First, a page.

Jon Jones on the Sidelines Due to Vitor Belfort Armbar, Champion Plans to “Embrace Jiu-Jitsu More”
By Kelsey Mowatt
While as expected, Jon Jones pounded his way to another decisive victory over Vitor Belfort last night in Toronto, Ontario, the middleweight challenger prompted a collective gasp throughout the MMA world by catching Jones with an early armbar. Despite it’s beautiful timing, of course, Jones managed to power his way through the submission, and went on to dominate the UFC 152 headliner in his usual fashion.
Although the armbar would end up being Belfort’s sole shining moment, somewhat similar to his 2004, stoppage loss to Randy Couture, it likely will stand as the new ‘remember when’ marker in terms of what’s tested Jones to date. Lyoto Machida’s opening round offense at UFC 140, of course, was the previous standard.
Case in point, Jones revealed at the post fight presser that he may have suffered nerve damage as a result of the submission attempt, meaning that the 25 year-old star could be on the sidelines for some time. After fighting four times in 2011 and twice in 2012, the light-heavyweight division could have several months now to determine who will challenge Jones next.
“We haven’t been able to get it X-rayed yet, but they think there might be nerve damage,” Jones said afterwards, when asked about the severity of his injury. “So, I don’t know.”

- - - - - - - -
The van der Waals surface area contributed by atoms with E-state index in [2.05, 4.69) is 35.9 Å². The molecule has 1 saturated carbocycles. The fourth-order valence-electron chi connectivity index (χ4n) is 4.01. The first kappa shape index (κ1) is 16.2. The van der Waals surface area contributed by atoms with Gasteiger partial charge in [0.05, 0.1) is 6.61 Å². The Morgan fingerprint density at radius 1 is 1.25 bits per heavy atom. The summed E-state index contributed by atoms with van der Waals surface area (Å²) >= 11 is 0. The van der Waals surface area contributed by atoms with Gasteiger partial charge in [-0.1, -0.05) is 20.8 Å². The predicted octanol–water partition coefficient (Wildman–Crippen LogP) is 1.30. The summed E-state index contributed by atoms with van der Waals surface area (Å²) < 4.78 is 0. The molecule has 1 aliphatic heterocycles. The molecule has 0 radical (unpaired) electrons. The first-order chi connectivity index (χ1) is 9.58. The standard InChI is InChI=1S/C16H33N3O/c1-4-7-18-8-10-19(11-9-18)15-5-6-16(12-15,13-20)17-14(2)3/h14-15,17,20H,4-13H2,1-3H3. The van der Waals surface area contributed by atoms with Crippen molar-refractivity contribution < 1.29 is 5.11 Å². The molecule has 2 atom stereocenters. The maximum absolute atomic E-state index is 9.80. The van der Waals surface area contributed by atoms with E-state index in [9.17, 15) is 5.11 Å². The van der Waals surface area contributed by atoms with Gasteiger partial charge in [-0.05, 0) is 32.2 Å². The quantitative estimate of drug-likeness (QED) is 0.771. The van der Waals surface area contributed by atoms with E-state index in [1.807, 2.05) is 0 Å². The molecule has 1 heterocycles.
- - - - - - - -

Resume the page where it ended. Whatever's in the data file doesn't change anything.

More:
That revelation wasn’t the only interesting thing Jones had to say afterwards, as the pound-for-pound contender also admitted that jiu-jitsu hasn’t been something that he spends a lot of time working on. Sure, Jones tapped out a Brazilian Jiu Jitsu black belt with a nicely executed keylock, but Belfort did reveal, at the very least, that the champion can be caught.
“I think it was a good performance, but I think there was definitely a lot of room to improve,” Jones acknowledged. “Vitor had me second guessing. I just need to get more comfortable in the Octagon. I work so hard on my stand-up and wrestling and things but I need to embrace jiu-jitsu more. Be a person that practices what I preach. I definitely preach being a mixed-martial-artist and being passionate about all martial arts, but I can admit that jiu-jitsu isn’t something that I do every day.”
With the UFC 151 debacle fading into the background, and other challengers like Dan Henderson, Alexander Gustafsson, Machida and possibly Chael Sonnen waiting in the wings, the reign of Jones is expected to continue. Who can prompt the champion to reconsider where he needs to improve his game further, however, remains to be seen.